I couldn’t have been more wrong. A few Sundays ago, my wife and I were finishing up dinner at around 9:30 p.m. An admittedly late hour for a last meal on a school night, but we had been running around all day.
“You want wine tonight?” Natali asked.
“Sure,” I said, “Let me run out now to get it before the store closes.”
I hopped over to my trusty standby wine shop on York that I know is always open late on Sundays. This weekend, for whatever reason, it wasn’t. I stood, staring at the darkened interior, as if my intense glare would somehow magically raise the metal gate.
I texted her, asking if she’d rather have beer.
“:(” was her response.
Off I went to three more stores, all closed. Finally, I realized there was only one last alternative—something I had been meaning to try for a long time anyway, and now was the perfect chance to investigate and taste.
I arrived home with a green plastic sack. The kind one gets from a bodega. I pulled out two bottles and sat them in front of Natali at eye level.
“Oh dear,” she said.
“Hey, maybe I can write an article about it!”
The mysterious bottled liquid that we New Yorkers see every day in our bodegas and supermarkets comes from a handful of producers. It all looks like wine. None of it is. I am, of course, referring to the “wine product” (their terminology, not mine), or “bodega wine,” that has an alcohol content of 6 percent or lower, to conform to the ridiculous liquor laws of New York State that prevent the sale of real wine or alcohol under the same roof as food.
I grabbed the two most popular brands. The first being, of course, Chateau Diane Chardonnay. With an alcohol content of 6 percent, I expected this to taste like nothing. I should have been so lucky. It tasted like a whole lot. I can only describe the smell as a sort of cross between grape juice and men’s locker room. The first sip of this nasty liquid was also our last. It smacked of grass clippings, damp particle board and urine. This was one of the worst beverages I have ever tasted in my entire life.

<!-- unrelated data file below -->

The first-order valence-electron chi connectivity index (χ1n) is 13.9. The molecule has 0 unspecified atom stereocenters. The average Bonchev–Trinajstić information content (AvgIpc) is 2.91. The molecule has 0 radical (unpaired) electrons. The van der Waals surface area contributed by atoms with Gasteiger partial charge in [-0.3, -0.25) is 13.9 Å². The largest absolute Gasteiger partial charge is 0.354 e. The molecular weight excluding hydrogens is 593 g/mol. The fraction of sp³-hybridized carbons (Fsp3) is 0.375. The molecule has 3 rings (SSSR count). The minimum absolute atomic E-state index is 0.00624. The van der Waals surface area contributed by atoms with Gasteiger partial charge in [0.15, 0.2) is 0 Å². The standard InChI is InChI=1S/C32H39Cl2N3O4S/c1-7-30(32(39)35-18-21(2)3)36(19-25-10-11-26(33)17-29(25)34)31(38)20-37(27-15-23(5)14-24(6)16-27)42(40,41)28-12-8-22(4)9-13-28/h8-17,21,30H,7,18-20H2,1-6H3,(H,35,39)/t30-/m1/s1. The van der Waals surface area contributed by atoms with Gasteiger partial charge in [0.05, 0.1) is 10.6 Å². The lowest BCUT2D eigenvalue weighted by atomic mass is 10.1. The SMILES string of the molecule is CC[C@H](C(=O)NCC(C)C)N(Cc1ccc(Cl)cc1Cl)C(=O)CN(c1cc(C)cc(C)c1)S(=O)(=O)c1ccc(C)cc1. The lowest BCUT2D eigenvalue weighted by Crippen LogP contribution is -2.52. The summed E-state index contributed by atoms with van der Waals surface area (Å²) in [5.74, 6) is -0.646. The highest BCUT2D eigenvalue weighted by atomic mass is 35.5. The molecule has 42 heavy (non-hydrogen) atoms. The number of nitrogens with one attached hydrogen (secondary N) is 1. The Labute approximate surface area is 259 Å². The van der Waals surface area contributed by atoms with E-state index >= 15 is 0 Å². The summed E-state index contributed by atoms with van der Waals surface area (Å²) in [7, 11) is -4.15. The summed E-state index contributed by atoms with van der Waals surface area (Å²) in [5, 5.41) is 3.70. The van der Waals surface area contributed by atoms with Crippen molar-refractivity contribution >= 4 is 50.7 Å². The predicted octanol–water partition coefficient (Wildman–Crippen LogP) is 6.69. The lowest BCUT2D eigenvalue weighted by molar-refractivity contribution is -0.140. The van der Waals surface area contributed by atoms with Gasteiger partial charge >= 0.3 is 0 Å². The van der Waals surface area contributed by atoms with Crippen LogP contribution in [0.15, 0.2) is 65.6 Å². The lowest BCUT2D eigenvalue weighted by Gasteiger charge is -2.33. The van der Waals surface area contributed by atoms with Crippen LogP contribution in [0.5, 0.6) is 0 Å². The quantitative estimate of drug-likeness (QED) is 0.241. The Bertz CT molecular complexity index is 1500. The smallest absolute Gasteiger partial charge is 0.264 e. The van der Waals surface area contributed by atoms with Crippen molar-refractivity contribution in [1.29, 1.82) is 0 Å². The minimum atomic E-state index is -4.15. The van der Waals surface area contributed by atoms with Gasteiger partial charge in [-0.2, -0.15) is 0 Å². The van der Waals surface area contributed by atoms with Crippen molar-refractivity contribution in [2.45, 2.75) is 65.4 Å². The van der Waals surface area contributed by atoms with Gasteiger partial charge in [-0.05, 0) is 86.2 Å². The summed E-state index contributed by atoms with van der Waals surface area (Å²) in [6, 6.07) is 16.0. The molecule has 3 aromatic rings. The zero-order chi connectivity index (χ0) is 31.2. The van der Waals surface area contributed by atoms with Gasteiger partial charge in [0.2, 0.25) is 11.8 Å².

“It can’t get much worse than that,” I coughed as I screwed open the next selection.
A red this time…in fact Big Red Cabernet Sauvignon. After pouring a slightly more modest portion for the two of us this time, I was immediately relived when I smelled it. It actually smelled okay. A lot like grapes, actually. After taking a couple sips of the Big Red, we looked at each other and shrugged.
“Grape juice,” Natali said.
She was right. There was absolutely nothing to it other than the two dimensional, easy drinking flavor of Welch’s grape juice. We sipped on it for a minute or two, then Natali pushed her glass away.
“It’s not bad, really,” I said.
“It’s not good, either.”
I started to realize what the real problem with this “wine product” was. It wasn’t an “adult beverage.” I’ve drunk my fair share of bad wines and criticized them all thoroughly. But one thing that you could never fault them for was making something that had, at it’s very base, a modicum of complexity. Wine, by it’s very nature, good or bad, is complex. It is a beverage that has gone through an intricate series of changes to turn it from a simple, sugary juice into something refined and adult. The same holds true with beer. Even bad beer has gone through specific, difficult to master changes to produce the end result. This glass of juice had no complexity. No dimension. No soul. It was not an adult beverage. It wasn’t ready to eat at the big people’s table yet.
As I poured the remainder of our experiment down the sink, Natali patted me on the shoulder, warmly consoling me for my valiant effort.
“Next time,” she said, softly, “I’ll just have ginger ale.”
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